didcot84 — 2013-04-26T03:37:14-04:00 — #1
I appreciate that somebody may have asked this question already, but an advanced search didn't turn up any answers.
I did read http://www.sitepoint.com/forums/showthread.php?1016836-Posting-an-email-address-on-the-web-is-it-a-security-risk& and have now worked through the suggested script.
However, I'm still left with a fundamental question. For a user, is it best to offer a mailto link as well as a contact form? Are they more likely to contact if they have both options? If so, is it worth the security risk? I appreciate that using an Obfuscated allows a human spammer to ascertain the email address.
Thank you greatly for any assistance
stevie_d — 2013-04-26T08:50:31-04:00 — #2
What you want (usually!) is for your customers to be able to contact you as easily as possible. The two main ways of doing this are (i) by clicking on a mailto: link and (ii) by submitting a contact form. Anything else they need to do makes it less likely that they will succeed or even bother. Don't make it difficult for them.
There are good reasons for using mailto links and there are good reasons for using contact forms.
With a mailto link, the message comes from the customer's email application/service, which guarantees that the email address given is correct (a small but significant proportion of the contact form submissions I receive have incorrect email addresses, and there are potentially others that I don't find out about – some of these are recoverable but not all). It also means that people can save the message and come back to it, it may allow them to use HTML formatting, they can keep a copy in their sent items folder, and so on.
On the other hand, the downside of a mailto link can also be the fact that it goes through the email application/service, because if you are using someone else's computer or a public terminal, you won't have your email account set up, which may make it difficult ... or even if you are using a work computer but want contact through your personal email address – a contact form gets round that problem, and means that customers can specify whatever email address they want contact from you on. Contact forms can also be easier to protect against spam and harvesting.
One method of protecting email addresses that I have found to be largely successful is to simply replace the @ with @ in the HTML (both in the mailto link and, if applicable, in the displayed text). It has exactly the same outcome, but doesn't seem to be picked up by spam harvesters except in a small minority of cases. If you don't mind the potential risk of losing some legitimate contacts, you can also use a dedicated email address for website contacts and put a required keyword in the subject line, like this:
<a href="mailto:firstname.lastname@example.org[B]<font color='"#008000"'>?subject=Website contact</font>[/B]">Email me</a>
You can then filter emails sent to that address and any that don't have the required words in the subject line can be junked. Of course, if you're doing that, it's a good idea to make sure you tell people not to change the subject line!
didcot84 — 2013-04-26T09:00:50-04:00 — #3
Thank you very much for that comprehensive response, that has been extremely helpful, and I'll keep the post for reference.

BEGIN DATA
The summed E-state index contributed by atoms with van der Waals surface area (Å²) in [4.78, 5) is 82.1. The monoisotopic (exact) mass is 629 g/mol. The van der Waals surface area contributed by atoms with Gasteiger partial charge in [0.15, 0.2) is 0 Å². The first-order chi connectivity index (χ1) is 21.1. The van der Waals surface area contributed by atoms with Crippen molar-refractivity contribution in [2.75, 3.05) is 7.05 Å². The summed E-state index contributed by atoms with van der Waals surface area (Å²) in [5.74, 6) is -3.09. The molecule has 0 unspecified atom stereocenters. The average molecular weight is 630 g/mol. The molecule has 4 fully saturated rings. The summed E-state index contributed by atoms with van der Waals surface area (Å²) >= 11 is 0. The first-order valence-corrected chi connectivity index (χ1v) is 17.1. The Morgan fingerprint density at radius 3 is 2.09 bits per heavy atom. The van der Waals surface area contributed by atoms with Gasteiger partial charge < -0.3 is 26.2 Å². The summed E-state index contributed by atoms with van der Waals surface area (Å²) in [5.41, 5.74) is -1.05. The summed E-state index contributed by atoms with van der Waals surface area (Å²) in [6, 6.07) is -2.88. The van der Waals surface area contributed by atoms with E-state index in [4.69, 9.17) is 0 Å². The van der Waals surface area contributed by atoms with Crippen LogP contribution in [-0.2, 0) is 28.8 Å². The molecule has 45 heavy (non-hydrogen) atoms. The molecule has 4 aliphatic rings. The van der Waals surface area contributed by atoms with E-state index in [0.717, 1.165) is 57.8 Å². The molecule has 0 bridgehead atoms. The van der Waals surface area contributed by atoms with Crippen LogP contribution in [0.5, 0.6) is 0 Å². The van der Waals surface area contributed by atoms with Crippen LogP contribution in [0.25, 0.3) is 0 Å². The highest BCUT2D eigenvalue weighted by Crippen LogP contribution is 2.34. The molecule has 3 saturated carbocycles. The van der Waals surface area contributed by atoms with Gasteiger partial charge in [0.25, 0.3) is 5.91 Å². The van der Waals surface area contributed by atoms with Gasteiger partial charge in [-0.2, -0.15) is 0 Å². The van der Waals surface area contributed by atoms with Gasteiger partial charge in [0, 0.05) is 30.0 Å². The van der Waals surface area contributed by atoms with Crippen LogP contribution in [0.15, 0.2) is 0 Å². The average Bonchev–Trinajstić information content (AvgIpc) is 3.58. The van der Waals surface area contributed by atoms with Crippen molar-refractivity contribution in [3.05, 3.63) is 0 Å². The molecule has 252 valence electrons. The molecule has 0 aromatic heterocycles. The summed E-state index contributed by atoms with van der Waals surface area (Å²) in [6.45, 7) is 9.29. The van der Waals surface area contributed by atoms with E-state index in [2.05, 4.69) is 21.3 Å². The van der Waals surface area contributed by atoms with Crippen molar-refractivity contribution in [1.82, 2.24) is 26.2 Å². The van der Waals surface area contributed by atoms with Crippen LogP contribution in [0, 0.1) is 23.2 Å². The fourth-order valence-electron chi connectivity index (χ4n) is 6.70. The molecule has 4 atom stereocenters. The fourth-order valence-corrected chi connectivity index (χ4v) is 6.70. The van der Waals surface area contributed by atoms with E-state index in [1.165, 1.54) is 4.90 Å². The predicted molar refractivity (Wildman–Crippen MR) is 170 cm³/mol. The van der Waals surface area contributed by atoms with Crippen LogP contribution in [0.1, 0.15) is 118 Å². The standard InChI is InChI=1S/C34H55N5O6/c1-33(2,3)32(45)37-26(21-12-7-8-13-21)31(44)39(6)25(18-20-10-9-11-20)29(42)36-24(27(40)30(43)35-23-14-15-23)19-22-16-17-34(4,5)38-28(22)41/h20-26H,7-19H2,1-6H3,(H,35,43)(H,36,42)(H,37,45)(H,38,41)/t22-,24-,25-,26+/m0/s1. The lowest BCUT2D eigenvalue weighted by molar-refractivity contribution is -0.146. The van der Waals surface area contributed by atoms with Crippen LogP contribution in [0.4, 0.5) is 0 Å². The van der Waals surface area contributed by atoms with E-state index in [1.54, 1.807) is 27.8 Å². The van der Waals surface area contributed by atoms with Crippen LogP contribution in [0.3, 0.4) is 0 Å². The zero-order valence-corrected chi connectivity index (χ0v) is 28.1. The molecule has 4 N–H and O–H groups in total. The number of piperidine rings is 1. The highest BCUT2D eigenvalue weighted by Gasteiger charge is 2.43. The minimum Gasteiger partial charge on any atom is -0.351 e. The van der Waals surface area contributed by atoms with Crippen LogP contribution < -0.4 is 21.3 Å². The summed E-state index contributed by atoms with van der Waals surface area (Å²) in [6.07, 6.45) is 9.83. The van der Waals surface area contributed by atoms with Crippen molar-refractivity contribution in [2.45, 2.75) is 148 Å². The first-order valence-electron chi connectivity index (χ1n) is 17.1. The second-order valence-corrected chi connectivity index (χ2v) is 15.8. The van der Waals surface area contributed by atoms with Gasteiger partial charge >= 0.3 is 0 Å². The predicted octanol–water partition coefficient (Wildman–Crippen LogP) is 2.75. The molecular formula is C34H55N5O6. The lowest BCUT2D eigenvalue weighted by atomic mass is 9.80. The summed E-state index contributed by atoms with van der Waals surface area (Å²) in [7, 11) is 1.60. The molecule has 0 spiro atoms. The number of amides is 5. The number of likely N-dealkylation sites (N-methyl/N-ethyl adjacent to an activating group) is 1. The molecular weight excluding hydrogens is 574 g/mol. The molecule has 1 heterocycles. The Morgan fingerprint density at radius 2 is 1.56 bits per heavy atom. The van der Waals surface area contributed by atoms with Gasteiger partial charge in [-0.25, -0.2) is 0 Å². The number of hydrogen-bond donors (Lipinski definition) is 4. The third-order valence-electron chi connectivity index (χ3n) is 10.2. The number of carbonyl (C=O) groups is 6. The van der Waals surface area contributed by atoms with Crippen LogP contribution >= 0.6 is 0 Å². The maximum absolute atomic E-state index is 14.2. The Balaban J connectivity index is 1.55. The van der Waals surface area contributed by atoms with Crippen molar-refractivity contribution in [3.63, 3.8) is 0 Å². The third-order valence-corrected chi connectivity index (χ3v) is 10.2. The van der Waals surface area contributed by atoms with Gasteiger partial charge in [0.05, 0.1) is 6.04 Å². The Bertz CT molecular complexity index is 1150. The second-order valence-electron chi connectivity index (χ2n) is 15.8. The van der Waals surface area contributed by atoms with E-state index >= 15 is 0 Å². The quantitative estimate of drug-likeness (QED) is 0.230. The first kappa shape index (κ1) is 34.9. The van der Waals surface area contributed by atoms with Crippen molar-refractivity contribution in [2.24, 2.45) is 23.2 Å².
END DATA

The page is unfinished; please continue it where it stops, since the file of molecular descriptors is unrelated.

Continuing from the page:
Based upon your words, my contact page seems to fit your criteria?
Thank again, everything you said made perfect sense and helped me pull everything together.
mikl — 2013-04-26T11:05:51-04:00 — #4
Your approach is exactly how I would do it, that is, give them a contact form, but let them click on an obfuscated mailto: link as an alternative.
Just one point to add to Stevie's good advice: Another reason for not relying exlusively on the mailto: link is that the person might prefer to use a web-based mail address, such as Hotmail or Gmail, which doesn't work with mailto: links (I know it's possible to work around that, but the average person won't know how).
One final suggestion: In the contact form, I would add a note near the email address field to say something like "We will only use your email address for dealing with your enquiry. We won't use it to send unsolicited emails, nor we will pass it on ...." (you know the rest).
picnictutorials — 2013-04-26T11:38:39-04:00 — #5
My preferred way is to use JS to mask it and give a plain text fallback that does not need to be reconstructed by the user at any point. All three in that tut are actually really good. The php one is easy all around too.
stomme_poes — 2013-04-26T15:51:27-04:00 — #6
I like obfuscating more than just the @ symbol-- I'll obfu the words "email" and everything but the domain.com too.
Then at the very least a honeypot on the contact form to keep out the majority of the dumbest spambots, to save sanity.
ralphm — 2013-04-26T19:58:48-04:00 — #7
One thing I'd say is that, if the user has JS off, they see this:
Please click the link above should you prefer to email rather than use our contact form.
It would be better, if using this method, just to hide all that if JS is off, rather than display something that doesn't work. Let the user just use the form without getting confused.
picnictutorials — 2013-04-27T09:51:19-04:00 — #8
I the link shown above I showed a easy way to do it with JS off
serverstorm — 2013-04-28T23:21:28-04:00 — #9
One way I've done it is when users have JS enabled I have a hashed email address string that on click call the de-hashing function and substitutes the mail-to has with the unhashed email address. I then also have the choice of a contact form. If the user has JS off then the mail-to link is not shown just the contact form is displayed. I also use a honey-pot.